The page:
Attorney General Eric H. Holder Jr. said Wednesday that the Justice Department could still bring criminal charges against IRS officials for targeting tea party groups for special scrutiny, contradicting press reports that said investigators have already concluded no crime was committed.
“All the options that we have are on the table,” Mr. Holder told the Senate Judiciary Committee, under questioning from Sen. John Cornyn, Texas Republican.
Mr. Holder also said it would make sense for his department’s investigators to talk to victims of the IRS targeting, but said it’s up to the career employees who are running the probe to make a final determination on that.
Mr. Cornyn said he found it shocking that the government hasn’t talked with Catherine Engelbrecht, an organizer of two tax-exempt groups that was targeted by the tea party for intrusive questions. She, her business and her two groups also faced an IRS audit, inquiries by the FBI, and an occupational safety review.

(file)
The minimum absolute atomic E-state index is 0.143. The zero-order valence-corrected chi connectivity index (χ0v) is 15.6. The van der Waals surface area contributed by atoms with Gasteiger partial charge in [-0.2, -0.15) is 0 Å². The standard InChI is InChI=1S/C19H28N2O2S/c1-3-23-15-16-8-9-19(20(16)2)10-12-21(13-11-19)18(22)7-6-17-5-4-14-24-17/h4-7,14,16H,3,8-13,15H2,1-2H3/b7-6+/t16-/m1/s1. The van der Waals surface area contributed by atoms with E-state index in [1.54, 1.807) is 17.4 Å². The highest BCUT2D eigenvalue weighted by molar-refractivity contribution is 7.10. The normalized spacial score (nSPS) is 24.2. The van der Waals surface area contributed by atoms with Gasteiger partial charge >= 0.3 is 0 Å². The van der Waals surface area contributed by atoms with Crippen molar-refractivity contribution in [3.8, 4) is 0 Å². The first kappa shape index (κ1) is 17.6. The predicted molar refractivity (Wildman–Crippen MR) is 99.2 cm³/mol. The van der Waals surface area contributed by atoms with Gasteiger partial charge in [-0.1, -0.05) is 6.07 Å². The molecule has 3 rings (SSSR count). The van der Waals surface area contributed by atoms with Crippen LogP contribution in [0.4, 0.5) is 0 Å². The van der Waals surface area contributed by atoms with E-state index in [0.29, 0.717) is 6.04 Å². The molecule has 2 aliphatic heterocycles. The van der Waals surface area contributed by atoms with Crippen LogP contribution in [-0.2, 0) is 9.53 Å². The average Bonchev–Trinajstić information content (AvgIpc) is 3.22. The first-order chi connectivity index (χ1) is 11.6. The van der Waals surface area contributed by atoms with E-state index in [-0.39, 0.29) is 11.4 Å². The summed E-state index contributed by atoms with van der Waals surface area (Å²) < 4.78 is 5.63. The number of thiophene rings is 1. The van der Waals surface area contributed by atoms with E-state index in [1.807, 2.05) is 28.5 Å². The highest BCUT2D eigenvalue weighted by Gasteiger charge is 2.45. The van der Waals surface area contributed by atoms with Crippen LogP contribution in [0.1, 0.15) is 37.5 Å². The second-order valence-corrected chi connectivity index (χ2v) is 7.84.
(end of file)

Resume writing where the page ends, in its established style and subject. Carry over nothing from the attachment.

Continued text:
“She has not heard a word from the [the Justice Department] or the FBI,” Mr. Cornyn said.
After years of waiting, the IRS has finally approved both of Ms. Engelbrecht’s groups for tax-exempt status.
The Wall Street Journal reported earlier this month that even though the investigation isn’t complete, federal officials had concluded the IRS’s targeting was the result of overzealous staffers, but didn’t rise to the level of a criminal offense.